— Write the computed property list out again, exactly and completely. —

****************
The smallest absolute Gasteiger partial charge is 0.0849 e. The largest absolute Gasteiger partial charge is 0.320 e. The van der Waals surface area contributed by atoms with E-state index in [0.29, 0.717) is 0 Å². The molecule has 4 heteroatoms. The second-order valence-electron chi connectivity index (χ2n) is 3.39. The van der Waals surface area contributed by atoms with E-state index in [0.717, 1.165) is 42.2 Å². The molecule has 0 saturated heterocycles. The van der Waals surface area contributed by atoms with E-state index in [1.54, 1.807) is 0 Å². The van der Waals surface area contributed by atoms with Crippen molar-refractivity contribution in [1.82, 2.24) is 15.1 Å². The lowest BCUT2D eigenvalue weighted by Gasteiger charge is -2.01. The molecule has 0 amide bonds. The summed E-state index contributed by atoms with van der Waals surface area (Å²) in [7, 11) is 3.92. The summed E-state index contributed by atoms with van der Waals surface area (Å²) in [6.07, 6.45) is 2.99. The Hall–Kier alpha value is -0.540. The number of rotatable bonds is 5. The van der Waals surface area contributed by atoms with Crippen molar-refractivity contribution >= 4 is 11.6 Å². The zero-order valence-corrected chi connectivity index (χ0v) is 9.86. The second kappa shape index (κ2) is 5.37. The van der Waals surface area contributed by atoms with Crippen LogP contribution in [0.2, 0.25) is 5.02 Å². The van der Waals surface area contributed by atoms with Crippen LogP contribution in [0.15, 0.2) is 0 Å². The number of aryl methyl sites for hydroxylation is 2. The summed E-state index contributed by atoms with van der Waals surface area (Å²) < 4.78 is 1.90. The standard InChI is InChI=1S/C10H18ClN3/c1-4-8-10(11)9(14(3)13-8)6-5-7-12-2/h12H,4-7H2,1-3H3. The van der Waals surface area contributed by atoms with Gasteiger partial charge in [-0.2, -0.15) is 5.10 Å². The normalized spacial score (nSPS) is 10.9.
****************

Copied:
The smallest absolute Gasteiger partial charge is 0.0849 e. The largest absolute Gasteiger partial charge is 0.320 e. The van der Waals surface area contributed by atoms with E-state index in [0.29, 0.717) is 0 Å². The molecule has 4 heteroatoms. The second-order valence-electron chi connectivity index (χ2n) is 3.39. The van der Waals surface area contributed by atoms with E-state index in [0.717, 1.165) is 42.2 Å². The molecule has 0 saturated heterocycles. The van der Waals surface area contributed by atoms with E-state index in [1.54, 1.807) is 0 Å². The van der Waals surface area contributed by atoms with Crippen molar-refractivity contribution in [1.82, 2.24) is 15.1 Å². The lowest BCUT2D eigenvalue weighted by Gasteiger charge is -2.01. The molecule has 0 amide bonds. The summed E-state index contributed by atoms with van der Waals surface area (Å²) in [7, 11) is 3.92. The summed E-state index contributed by atoms with van der Waals surface area (Å²) in [6.07, 6.45) is 2.99. The Hall–Kier alpha value is -0.540. The number of rotatable bonds is 5. The van der Waals surface area contributed by atoms with Crippen molar-refractivity contribution >= 4 is 11.6 Å². The zero-order valence-corrected chi connectivity index (χ0v) is 9.86. The second kappa shape index (κ2) is 5.37. The van der Waals surface area contributed by atoms with Crippen LogP contribution in [0.2, 0.25) is 5.02 Å². The van der Waals surface area contributed by atoms with Crippen LogP contribution in [0.15, 0.2) is 0 Å². The number of aryl methyl sites for hydroxylation is 2. The summed E-state index contributed by atoms with van der Waals surface area (Å²) < 4.78 is 1.90. The standard InChI is InChI=1S/C10H18ClN3/c1-4-8-10(11)9(14(3)13-8)6-5-7-12-2/h12H,4-7H2,1-3H3. The van der Waals surface area contributed by atoms with Gasteiger partial charge in [-0.2, -0.15) is 5.10 Å². The normalized spacial score (nSPS) is 10.9.